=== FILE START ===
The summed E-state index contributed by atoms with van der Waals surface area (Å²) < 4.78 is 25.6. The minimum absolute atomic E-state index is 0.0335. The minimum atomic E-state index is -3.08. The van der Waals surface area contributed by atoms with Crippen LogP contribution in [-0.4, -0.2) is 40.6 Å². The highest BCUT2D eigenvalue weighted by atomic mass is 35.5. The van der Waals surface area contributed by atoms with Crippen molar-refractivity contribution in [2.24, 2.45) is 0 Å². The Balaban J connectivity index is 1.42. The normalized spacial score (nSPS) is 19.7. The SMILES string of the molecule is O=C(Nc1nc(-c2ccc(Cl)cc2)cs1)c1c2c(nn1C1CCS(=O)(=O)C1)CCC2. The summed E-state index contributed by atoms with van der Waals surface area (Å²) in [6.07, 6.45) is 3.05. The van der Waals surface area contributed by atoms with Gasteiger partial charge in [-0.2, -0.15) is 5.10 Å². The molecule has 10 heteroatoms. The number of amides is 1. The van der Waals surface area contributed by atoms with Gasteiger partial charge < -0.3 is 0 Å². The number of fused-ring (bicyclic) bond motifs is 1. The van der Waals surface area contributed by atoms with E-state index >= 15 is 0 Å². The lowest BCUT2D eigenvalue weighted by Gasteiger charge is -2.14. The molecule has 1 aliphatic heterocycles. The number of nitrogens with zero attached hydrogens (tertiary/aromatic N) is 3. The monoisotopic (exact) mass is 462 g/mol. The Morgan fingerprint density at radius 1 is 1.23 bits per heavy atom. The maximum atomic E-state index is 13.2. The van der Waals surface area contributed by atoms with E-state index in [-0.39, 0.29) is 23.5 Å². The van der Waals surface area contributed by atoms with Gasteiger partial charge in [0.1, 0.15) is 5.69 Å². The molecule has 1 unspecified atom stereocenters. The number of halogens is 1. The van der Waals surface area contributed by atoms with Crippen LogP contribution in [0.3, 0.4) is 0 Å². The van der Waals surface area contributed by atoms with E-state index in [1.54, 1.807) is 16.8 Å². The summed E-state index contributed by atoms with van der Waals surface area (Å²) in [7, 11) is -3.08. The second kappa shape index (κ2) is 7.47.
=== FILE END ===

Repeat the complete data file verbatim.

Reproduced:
The summed E-state index contributed by atoms with van der Waals surface area (Å²) < 4.78 is 25.6. The minimum absolute atomic E-state index is 0.0335. The minimum atomic E-state index is -3.08. The van der Waals surface area contributed by atoms with Crippen LogP contribution in [-0.4, -0.2) is 40.6 Å². The highest BCUT2D eigenvalue weighted by atomic mass is 35.5. The van der Waals surface area contributed by atoms with Crippen molar-refractivity contribution in [2.24, 2.45) is 0 Å². The Balaban J connectivity index is 1.42. The normalized spacial score (nSPS) is 19.7. The SMILES string of the molecule is O=C(Nc1nc(-c2ccc(Cl)cc2)cs1)c1c2c(nn1C1CCS(=O)(=O)C1)CCC2. The summed E-state index contributed by atoms with van der Waals surface area (Å²) in [6.07, 6.45) is 3.05. The van der Waals surface area contributed by atoms with Gasteiger partial charge in [-0.2, -0.15) is 5.10 Å². The molecule has 10 heteroatoms. The number of amides is 1. The van der Waals surface area contributed by atoms with Gasteiger partial charge < -0.3 is 0 Å². The number of fused-ring (bicyclic) bond motifs is 1. The van der Waals surface area contributed by atoms with E-state index >= 15 is 0 Å². The lowest BCUT2D eigenvalue weighted by Gasteiger charge is -2.14. The molecule has 1 aliphatic heterocycles. The number of nitrogens with zero attached hydrogens (tertiary/aromatic N) is 3. The monoisotopic (exact) mass is 462 g/mol. The Morgan fingerprint density at radius 1 is 1.23 bits per heavy atom. The maximum atomic E-state index is 13.2. The van der Waals surface area contributed by atoms with E-state index in [-0.39, 0.29) is 23.5 Å². The van der Waals surface area contributed by atoms with Gasteiger partial charge in [0.1, 0.15) is 5.69 Å². The molecule has 1 unspecified atom stereocenters. The number of halogens is 1. The van der Waals surface area contributed by atoms with Crippen LogP contribution in [0.3, 0.4) is 0 Å². The van der Waals surface area contributed by atoms with E-state index in [1.54, 1.807) is 16.8 Å². The summed E-state index contributed by atoms with van der Waals surface area (Å²) in [7, 11) is -3.08. The second kappa shape index (κ2) is 7.47.